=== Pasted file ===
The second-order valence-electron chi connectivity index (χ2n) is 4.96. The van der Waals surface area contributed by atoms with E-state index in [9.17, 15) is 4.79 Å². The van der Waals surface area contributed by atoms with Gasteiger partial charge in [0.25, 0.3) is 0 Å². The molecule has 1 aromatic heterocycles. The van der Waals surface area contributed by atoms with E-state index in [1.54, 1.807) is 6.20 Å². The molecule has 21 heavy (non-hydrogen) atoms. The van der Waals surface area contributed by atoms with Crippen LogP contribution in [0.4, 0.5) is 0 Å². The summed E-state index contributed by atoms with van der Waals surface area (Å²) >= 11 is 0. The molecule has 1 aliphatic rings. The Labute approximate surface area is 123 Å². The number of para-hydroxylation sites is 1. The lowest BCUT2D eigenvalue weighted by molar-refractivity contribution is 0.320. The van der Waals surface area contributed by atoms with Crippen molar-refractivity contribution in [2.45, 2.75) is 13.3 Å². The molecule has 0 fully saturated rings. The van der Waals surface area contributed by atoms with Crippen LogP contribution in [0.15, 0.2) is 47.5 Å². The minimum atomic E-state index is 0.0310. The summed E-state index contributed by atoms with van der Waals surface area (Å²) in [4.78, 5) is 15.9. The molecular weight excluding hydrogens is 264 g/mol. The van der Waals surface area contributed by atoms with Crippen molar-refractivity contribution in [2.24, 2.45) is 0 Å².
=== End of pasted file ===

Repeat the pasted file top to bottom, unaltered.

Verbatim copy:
The second-order valence-electron chi connectivity index (χ2n) is 4.96. The van der Waals surface area contributed by atoms with E-state index in [9.17, 15) is 4.79 Å². The van der Waals surface area contributed by atoms with Gasteiger partial charge in [0.25, 0.3) is 0 Å². The molecule has 1 aromatic heterocycles. The van der Waals surface area contributed by atoms with E-state index in [1.54, 1.807) is 6.20 Å². The molecule has 21 heavy (non-hydrogen) atoms. The van der Waals surface area contributed by atoms with Crippen LogP contribution in [0.4, 0.5) is 0 Å². The summed E-state index contributed by atoms with van der Waals surface area (Å²) >= 11 is 0. The molecule has 1 aliphatic rings. The Labute approximate surface area is 123 Å². The number of para-hydroxylation sites is 1. The lowest BCUT2D eigenvalue weighted by molar-refractivity contribution is 0.320. The van der Waals surface area contributed by atoms with Crippen molar-refractivity contribution in [2.45, 2.75) is 13.3 Å². The molecule has 0 fully saturated rings. The van der Waals surface area contributed by atoms with Crippen LogP contribution in [0.15, 0.2) is 47.5 Å². The minimum atomic E-state index is 0.0310. The summed E-state index contributed by atoms with van der Waals surface area (Å²) in [4.78, 5) is 15.9. The molecular weight excluding hydrogens is 264 g/mol. The van der Waals surface area contributed by atoms with Crippen molar-refractivity contribution in [2.24, 2.45) is 0 Å².